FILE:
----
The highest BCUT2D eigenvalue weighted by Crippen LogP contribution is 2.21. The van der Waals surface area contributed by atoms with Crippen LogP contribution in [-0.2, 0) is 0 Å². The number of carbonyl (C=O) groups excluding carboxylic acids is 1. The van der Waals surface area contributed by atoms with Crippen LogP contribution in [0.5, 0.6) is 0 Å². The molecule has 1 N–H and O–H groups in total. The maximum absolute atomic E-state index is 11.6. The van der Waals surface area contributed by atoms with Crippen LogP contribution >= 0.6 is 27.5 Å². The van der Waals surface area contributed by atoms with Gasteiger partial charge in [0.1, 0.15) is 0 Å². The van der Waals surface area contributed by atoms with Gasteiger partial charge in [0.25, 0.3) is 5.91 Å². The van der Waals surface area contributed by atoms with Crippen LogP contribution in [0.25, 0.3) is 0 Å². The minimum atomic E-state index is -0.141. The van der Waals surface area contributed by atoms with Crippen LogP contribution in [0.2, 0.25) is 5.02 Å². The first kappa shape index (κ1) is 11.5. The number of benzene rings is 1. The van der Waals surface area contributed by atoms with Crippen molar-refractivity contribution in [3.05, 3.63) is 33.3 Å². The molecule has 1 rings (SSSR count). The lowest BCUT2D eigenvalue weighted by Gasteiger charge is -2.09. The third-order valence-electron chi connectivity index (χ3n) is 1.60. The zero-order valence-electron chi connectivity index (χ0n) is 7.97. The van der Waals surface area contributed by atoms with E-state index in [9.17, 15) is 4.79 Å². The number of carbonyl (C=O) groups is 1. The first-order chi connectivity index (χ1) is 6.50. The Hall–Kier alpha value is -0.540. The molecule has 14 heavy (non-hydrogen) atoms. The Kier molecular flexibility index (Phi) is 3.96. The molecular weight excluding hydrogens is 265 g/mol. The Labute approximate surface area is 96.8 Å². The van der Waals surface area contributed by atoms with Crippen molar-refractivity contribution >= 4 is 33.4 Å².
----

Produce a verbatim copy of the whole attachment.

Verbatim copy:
The highest BCUT2D eigenvalue weighted by Crippen LogP contribution is 2.21. The van der Waals surface area contributed by atoms with Crippen LogP contribution in [-0.2, 0) is 0 Å². The number of carbonyl (C=O) groups excluding carboxylic acids is 1. The van der Waals surface area contributed by atoms with Crippen LogP contribution in [0.5, 0.6) is 0 Å². The molecule has 1 N–H and O–H groups in total. The maximum absolute atomic E-state index is 11.6. The van der Waals surface area contributed by atoms with Crippen LogP contribution >= 0.6 is 27.5 Å². The van der Waals surface area contributed by atoms with Gasteiger partial charge in [0.1, 0.15) is 0 Å². The van der Waals surface area contributed by atoms with Gasteiger partial charge in [0.25, 0.3) is 5.91 Å². The van der Waals surface area contributed by atoms with Crippen LogP contribution in [0.25, 0.3) is 0 Å². The minimum atomic E-state index is -0.141. The van der Waals surface area contributed by atoms with Crippen LogP contribution in [0.2, 0.25) is 5.02 Å². The first kappa shape index (κ1) is 11.5. The number of benzene rings is 1. The van der Waals surface area contributed by atoms with Crippen molar-refractivity contribution in [3.05, 3.63) is 33.3 Å². The molecule has 1 rings (SSSR count). The lowest BCUT2D eigenvalue weighted by Gasteiger charge is -2.09. The third-order valence-electron chi connectivity index (χ3n) is 1.60. The zero-order valence-electron chi connectivity index (χ0n) is 7.97. The van der Waals surface area contributed by atoms with E-state index in [9.17, 15) is 4.79 Å². The number of carbonyl (C=O) groups is 1. The first-order chi connectivity index (χ1) is 6.50. The Hall–Kier alpha value is -0.540. The molecule has 14 heavy (non-hydrogen) atoms. The Kier molecular flexibility index (Phi) is 3.96. The molecular weight excluding hydrogens is 265 g/mol. The Labute approximate surface area is 96.8 Å². The van der Waals surface area contributed by atoms with Crippen molar-refractivity contribution >= 4 is 33.4 Å².